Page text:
The adventure unfolds as Tom Sawyer and Huck Finn - Tom's friend from the streets - witness a murder in the graveyard. Tom and Huck flee to Jackson Island and make a pact never to tell ...
See full summary »
In Missouri, during the 1840s, young Huck Finn fearful of his drunkard father and yearning for adventure, leaves his foster family and joins with runaway slave Jim in a voyage down the Mississippi River toward slavery free states.
Courtney B. Vance,
Tom and Huck witness Injun Joe's killing of Doc Robinson one night at the graveyard. When an innocent man is accused of killing the Doc, Tom steps up as a witness, not respecting the promise made to Huck to lay low.
Jonathan Taylor Thomas,
The adventure unfolds as Tom Sawyer and Huck Finn - Tom's friend from the streets - witness a murder in the graveyard. Tom and Huck flee to Jackson Island and make a pact never to tell anyone about the incident. However, when the good-natured Muff Potter, who has been blamed for the murder is sentenced to death by hanging, Tom breaks his promise and returns to exonerate Muff Potter. In jun Joe, the actual murderer, makes a hasty exit from the courtroom during the trial. A short time later, Tom and Huck find references to a treasure and have to face In jun Joe again. Written by
In the novel "Adventures of Tom Sawyer", when Injun Joe and his partner dig up the coins in the haunted house, Tom hears Joe say he will bury the coins at den "number two", but Joe does not say this in the movie. Consequently, when Tom is lost in the cavern with Becky, sees Injun Joe and says "So this is number two" (at 1:08:27), there is a disconnect: viewers unfamiliar with the story fail to make sense of this line. When Tom returns with Huck and finds a Roman numeral II on the cave wall (at 1:13:30), there is a similar disconnect. See more »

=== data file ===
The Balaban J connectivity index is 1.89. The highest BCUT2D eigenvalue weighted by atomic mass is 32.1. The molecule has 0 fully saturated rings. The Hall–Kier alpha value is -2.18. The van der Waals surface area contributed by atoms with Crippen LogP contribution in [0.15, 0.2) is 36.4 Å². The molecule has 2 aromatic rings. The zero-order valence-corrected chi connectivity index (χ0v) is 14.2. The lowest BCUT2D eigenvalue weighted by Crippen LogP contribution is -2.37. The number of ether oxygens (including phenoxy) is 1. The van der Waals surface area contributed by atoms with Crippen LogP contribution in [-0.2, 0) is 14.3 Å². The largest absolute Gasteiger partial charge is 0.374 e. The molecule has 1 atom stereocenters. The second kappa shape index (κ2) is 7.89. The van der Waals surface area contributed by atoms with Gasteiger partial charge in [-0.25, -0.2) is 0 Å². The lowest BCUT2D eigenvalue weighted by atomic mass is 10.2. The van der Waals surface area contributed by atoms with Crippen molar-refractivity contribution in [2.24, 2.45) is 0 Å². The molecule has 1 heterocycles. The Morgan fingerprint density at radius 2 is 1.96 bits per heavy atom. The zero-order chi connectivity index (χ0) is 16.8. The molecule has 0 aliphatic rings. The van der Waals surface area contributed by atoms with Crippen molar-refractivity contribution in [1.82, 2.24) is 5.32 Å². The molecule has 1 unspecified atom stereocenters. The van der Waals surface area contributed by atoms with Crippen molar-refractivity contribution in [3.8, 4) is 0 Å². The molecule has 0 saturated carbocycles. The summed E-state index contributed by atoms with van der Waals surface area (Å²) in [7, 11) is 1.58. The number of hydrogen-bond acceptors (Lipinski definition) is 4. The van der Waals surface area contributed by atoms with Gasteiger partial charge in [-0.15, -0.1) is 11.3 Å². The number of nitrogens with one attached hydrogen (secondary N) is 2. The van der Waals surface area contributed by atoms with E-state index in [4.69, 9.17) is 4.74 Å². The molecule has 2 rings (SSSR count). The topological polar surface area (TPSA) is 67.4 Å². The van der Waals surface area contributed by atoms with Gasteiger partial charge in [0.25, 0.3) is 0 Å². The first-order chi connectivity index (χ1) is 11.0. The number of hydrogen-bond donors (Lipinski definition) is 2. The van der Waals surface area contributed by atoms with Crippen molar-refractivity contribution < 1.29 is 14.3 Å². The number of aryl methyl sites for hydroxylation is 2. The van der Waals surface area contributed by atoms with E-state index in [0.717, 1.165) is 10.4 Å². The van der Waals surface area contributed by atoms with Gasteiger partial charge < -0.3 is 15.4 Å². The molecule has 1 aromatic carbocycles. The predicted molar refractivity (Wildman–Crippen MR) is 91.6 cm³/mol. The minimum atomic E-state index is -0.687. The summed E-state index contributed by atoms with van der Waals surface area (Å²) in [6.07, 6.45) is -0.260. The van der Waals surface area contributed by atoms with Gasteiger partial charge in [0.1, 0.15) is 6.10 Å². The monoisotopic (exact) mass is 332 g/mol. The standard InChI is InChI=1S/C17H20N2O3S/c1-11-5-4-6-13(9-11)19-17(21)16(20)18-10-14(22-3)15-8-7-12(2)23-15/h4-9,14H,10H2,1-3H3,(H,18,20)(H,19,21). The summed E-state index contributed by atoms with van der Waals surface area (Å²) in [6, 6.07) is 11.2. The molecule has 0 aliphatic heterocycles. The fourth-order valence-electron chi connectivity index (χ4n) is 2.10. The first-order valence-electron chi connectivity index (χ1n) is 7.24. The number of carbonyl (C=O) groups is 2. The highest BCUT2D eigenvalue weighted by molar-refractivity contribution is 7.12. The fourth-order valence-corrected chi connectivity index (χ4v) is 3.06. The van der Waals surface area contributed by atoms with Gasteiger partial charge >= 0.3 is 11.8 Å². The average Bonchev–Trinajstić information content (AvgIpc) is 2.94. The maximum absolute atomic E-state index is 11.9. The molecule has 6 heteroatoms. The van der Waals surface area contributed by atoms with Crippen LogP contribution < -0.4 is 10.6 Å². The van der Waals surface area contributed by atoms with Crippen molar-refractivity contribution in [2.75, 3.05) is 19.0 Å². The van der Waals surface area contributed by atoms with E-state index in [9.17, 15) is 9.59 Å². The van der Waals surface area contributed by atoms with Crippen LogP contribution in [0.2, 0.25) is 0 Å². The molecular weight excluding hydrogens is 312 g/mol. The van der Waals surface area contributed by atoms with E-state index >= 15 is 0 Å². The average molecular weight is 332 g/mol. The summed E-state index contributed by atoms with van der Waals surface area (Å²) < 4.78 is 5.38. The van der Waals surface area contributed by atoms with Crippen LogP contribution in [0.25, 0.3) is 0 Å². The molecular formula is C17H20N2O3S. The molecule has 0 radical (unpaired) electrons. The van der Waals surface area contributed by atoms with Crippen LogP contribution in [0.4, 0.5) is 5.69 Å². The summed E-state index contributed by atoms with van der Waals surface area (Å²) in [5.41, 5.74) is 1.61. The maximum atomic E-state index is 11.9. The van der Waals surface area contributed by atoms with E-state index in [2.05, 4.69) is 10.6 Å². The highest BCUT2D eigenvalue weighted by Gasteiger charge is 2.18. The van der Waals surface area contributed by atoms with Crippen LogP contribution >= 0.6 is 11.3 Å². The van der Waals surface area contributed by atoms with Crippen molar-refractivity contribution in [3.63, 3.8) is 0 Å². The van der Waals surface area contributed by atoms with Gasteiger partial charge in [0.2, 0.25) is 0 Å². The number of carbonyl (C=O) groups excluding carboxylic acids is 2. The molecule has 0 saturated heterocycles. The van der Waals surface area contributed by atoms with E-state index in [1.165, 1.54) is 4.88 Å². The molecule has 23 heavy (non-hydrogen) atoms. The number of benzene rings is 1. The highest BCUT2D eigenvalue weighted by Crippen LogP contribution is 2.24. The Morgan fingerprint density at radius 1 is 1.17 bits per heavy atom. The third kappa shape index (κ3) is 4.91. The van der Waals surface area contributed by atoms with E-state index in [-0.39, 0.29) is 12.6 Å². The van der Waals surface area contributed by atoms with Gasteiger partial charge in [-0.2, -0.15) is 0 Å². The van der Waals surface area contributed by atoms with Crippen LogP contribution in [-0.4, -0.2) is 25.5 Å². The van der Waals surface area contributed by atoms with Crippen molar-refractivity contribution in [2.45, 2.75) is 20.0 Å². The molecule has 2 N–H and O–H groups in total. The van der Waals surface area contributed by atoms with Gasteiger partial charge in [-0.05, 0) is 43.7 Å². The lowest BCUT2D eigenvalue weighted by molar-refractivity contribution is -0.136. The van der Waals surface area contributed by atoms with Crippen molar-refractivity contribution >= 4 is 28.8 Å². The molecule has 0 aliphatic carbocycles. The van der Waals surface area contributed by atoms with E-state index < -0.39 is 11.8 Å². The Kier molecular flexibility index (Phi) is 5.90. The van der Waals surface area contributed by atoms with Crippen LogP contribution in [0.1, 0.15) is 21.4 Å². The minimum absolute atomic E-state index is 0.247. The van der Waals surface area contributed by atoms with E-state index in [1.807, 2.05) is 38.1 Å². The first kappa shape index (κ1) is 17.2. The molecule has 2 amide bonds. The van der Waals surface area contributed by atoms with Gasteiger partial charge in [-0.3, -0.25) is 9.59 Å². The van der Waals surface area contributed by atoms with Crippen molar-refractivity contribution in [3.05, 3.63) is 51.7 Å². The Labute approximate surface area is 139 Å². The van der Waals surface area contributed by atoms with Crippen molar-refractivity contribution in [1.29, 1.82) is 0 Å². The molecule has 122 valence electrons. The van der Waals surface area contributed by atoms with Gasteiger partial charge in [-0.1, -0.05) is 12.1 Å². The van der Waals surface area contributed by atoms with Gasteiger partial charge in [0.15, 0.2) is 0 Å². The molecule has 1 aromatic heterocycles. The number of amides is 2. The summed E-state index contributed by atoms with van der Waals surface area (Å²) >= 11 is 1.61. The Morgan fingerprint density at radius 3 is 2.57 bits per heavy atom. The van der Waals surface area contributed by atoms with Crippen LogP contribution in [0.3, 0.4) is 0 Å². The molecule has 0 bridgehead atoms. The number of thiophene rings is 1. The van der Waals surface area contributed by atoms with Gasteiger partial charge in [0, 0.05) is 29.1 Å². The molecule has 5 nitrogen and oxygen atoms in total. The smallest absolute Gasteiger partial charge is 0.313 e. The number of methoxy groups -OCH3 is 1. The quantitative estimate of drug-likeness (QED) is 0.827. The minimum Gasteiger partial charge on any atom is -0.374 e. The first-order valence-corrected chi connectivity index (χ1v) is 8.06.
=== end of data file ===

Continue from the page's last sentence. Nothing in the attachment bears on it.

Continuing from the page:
The positives: 1. Another fine performance from the boy who plays in Super 8. 2. Great soundtrack. Really. It doesn't seem to fit this film. The negatives: 1. Poor screenplay. Dialogue tries to be faithful to time period but comes off very odd and wooden/ artificial. 2. Poor casting. Outside of the main character of Tom, every other actor seems destined to play in B movies. 3. Poor editing. No doubt due to (1) above, but the editing was choppy, in large part due to a choppy storyline / script. 4. Poorly synced voice overs (see #5). 5. Poor casting. The teacher has a jarringly odd, non-Midwestern accent (German?) which simply pulls the viewer out of the movie. Becky is a fine actress but is just not well cast to this Tom. The judge clearly never voices a single line; everything is (poorly) dubbed for this Bulgarian actor. 6. Dialogue tried to be faithful to the time period but failed. Toward the end, I believe Tom even says "fudge" for "fu--." Dialogue /scripting was just very artificial. 7. Storyline was methodical but never natural. Things "happened." But it never flowed. 8. Some scenes of the Mississippi were shot on 16 mm (or poorer quality film stock) and inserted into the movie, but they don't integrate well. 9. Narratives of Mark Twain (Val Kilmer) interrupt the story, and, while they introduce a novel concept to the storyline, simply feel odd/off to story progression. In short, this really felt like a C movie (not even a B movie) in caliber, due to uneven production value.
1 of 1 people found this review helpful.
Was this review helpful to you?